Wednesday, June 29, 2005

Governor James Monroe And Southampton Slave Resistance Of 1799 - Critical Essay

Governor James Monroe And Southampton Slave Resistance Of 1799 - Critical Essay. Paper by Arthur Scherr which looks at Virginia Governor James Monroe's suppression of slave resistance in Southampton in 1799. Scroll down the page to find the article. The page looks bad due to some dumb coding but the article is there if you scroll down.

From the site:

James Monroe's governorship of Virginia (1799-1802) is best known for the violent suppression of "Gabriel's slave conspiracy" in 1800, in which freedom-seeking slaves from Henrico and neighboring counties plotted to burn the capital, Richmond, kill its white slaveholders, and kidnap Governor Monroe. The rebellion was quickly crushed, and over 30 blacks were executed in its aftermath. Less well known is Monroe's involvement in another case of slave resistance that took place in Southampton County in 1799 shortly after Monroe took office.

On 15 October, Georgia slave traders Joshua Butte and Harris Spears (or Spiers), partners of James Simms, a member of Georgia's legislature, used ten thousand dollars Simms had embezzled from the state treasury to purchase "a considerable number" of slaves in southeastern Virginia's Southampton County.(1) Travelling along the high road leading from Broadwater to Jerusalem, Butte and Spiers also bought several Maryland blacks from Virginia slave dealers William Boykin and Ben Drew, adding them to their Georgia-bound slave coffle. Several of the Maryland slaves, wielding sticks, knives, and pistols, escaped after having robbed and murdered Butte and Spiers. When the slave patrol caught up with them, ten runaways reportedly were killed, but five were recaptured, identified, and tried before the Southampton County court of oyer and terminer (criminal court). Their names--Hatter Isaac, Old Sam, Jerry, Isaac, and Young Sam--suggest family ties between four of them.(2)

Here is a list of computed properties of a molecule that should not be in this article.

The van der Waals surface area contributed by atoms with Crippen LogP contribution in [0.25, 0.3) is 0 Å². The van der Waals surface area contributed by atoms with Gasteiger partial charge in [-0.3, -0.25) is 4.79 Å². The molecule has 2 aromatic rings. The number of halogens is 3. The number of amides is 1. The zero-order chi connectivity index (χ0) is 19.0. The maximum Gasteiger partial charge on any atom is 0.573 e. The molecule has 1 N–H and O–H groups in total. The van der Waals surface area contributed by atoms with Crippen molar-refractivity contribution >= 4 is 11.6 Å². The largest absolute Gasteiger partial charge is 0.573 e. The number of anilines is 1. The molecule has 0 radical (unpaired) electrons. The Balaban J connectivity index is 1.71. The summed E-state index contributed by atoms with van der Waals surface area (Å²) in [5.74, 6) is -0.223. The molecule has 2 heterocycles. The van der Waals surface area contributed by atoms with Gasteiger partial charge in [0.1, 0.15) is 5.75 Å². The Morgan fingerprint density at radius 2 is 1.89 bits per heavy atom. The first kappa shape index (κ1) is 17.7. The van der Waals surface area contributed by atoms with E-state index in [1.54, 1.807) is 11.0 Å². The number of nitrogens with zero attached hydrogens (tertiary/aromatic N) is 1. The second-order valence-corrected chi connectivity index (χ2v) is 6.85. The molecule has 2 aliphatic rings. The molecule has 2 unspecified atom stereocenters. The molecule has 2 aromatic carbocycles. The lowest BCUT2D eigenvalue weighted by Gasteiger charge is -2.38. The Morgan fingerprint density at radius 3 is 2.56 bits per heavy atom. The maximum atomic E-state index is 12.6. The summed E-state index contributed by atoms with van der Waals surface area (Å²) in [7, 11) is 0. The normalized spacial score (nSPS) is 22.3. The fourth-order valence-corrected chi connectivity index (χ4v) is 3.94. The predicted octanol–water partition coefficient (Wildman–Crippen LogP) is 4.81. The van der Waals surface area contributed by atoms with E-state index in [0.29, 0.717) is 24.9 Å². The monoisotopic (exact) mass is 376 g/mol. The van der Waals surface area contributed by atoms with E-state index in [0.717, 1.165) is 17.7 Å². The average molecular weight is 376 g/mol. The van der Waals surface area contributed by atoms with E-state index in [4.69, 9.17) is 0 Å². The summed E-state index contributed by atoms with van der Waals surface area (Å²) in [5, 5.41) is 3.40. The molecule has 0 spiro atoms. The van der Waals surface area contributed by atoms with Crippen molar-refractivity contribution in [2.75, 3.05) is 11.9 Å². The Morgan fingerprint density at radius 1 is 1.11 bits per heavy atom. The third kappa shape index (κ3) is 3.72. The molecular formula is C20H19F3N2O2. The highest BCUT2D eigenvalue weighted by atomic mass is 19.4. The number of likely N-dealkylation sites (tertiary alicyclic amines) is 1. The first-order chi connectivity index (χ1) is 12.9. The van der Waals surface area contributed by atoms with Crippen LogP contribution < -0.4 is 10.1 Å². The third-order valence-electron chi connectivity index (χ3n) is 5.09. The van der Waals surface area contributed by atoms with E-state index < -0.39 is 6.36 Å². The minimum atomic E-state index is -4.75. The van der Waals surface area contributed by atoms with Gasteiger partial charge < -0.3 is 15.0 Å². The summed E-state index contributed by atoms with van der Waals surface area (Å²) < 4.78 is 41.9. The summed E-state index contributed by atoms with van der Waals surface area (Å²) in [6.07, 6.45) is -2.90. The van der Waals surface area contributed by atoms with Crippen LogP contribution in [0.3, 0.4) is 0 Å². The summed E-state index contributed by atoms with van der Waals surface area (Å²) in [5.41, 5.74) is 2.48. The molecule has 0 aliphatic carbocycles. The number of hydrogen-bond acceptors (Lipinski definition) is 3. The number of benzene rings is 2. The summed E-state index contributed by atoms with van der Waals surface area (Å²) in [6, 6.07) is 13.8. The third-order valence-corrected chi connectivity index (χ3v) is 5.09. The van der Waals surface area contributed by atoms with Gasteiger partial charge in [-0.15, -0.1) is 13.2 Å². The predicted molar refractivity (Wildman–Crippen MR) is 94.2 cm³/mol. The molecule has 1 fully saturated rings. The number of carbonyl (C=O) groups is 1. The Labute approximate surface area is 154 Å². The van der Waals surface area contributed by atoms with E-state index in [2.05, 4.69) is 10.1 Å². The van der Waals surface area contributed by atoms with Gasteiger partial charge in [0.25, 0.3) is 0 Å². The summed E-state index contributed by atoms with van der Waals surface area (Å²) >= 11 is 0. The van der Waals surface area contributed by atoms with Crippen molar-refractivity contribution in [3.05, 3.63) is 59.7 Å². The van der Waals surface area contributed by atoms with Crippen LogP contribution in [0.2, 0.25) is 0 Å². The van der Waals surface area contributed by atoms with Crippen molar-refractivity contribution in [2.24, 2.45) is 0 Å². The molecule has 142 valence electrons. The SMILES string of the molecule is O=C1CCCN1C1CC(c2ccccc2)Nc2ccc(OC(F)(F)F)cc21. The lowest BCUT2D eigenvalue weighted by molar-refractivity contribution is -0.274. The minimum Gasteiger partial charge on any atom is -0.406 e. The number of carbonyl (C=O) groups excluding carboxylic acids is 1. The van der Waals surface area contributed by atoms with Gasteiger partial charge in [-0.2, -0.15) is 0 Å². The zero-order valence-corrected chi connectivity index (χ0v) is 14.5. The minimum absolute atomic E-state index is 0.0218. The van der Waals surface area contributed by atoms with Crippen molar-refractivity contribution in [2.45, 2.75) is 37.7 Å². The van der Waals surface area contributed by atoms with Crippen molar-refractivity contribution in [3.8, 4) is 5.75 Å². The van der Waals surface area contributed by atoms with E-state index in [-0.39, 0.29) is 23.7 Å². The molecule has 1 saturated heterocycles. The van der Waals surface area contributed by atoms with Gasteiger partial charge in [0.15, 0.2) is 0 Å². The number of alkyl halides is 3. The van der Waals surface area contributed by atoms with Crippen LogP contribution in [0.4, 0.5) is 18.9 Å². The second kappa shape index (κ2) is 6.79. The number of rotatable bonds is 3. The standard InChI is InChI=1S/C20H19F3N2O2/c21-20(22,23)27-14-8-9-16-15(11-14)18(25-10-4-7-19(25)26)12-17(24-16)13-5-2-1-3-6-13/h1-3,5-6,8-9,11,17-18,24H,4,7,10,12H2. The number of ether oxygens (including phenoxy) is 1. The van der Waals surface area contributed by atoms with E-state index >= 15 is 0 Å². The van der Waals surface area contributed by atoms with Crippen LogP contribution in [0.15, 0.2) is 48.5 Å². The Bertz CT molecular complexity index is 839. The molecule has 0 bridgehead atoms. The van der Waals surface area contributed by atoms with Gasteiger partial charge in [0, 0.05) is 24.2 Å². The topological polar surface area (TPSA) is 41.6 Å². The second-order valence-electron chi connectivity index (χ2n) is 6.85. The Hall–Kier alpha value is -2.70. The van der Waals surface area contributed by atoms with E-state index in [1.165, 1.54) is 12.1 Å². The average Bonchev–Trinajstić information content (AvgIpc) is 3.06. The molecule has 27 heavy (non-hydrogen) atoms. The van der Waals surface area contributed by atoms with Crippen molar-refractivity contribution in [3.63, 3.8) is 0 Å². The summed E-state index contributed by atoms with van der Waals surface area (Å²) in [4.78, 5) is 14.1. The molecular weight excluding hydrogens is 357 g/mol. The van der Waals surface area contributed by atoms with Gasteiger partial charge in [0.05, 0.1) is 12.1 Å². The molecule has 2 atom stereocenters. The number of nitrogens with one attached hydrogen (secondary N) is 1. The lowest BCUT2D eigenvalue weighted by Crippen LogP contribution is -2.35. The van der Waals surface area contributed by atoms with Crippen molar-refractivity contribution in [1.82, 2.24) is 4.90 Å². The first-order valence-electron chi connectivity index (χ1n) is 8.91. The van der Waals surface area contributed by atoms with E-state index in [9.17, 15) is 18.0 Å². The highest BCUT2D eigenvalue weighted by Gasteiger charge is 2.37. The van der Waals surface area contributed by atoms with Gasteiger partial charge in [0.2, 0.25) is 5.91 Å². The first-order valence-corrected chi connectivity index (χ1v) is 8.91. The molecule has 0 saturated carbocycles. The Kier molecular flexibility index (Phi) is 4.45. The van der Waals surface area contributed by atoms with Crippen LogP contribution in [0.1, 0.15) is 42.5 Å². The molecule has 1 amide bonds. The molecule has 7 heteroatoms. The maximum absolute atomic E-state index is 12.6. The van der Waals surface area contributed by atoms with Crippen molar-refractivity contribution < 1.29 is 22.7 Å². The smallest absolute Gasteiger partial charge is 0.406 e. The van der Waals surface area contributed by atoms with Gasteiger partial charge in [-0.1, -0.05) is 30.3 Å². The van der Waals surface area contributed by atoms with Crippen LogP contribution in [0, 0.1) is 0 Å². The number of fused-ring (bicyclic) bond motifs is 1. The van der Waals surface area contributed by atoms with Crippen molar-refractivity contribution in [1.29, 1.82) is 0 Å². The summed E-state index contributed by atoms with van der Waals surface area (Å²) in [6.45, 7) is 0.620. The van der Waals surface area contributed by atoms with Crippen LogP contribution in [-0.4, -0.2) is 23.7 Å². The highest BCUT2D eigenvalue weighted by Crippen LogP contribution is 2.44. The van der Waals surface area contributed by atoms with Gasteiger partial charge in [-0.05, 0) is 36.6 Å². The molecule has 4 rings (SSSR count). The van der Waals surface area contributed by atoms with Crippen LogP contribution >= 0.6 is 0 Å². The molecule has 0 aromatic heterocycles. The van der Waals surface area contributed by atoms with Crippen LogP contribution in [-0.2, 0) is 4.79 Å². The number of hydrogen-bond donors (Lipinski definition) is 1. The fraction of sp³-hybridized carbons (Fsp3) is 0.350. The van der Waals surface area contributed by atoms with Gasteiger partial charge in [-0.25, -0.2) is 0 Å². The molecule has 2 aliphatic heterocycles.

The eight-magistrate court, headed by Chief Justice Benjamin Blunt, Southampton's county lieutenant and militia commander during the Revolution, convicted the first four men of "conspiracy, insurrection, rebellion, and murder" on 25 October 1799 and scheduled their hanging for 25 November. Young Sam pleaded benefit of clergy, an option for first-time youthful offenders until 1848, and was released after receiving 39 lashes and a branding on the hand. Governor Monroe reprieved the other four slaves for several months while he determined whether they had perhaps been freedmen defending themselves from kidnappers. In the interim he pardoned one slave, young Jerry; a second slave, Old Sam, died of exposure in the county jail during the winter. On 5 May 1800, Monroe consented to the execution of the two remaining convicts.(3)

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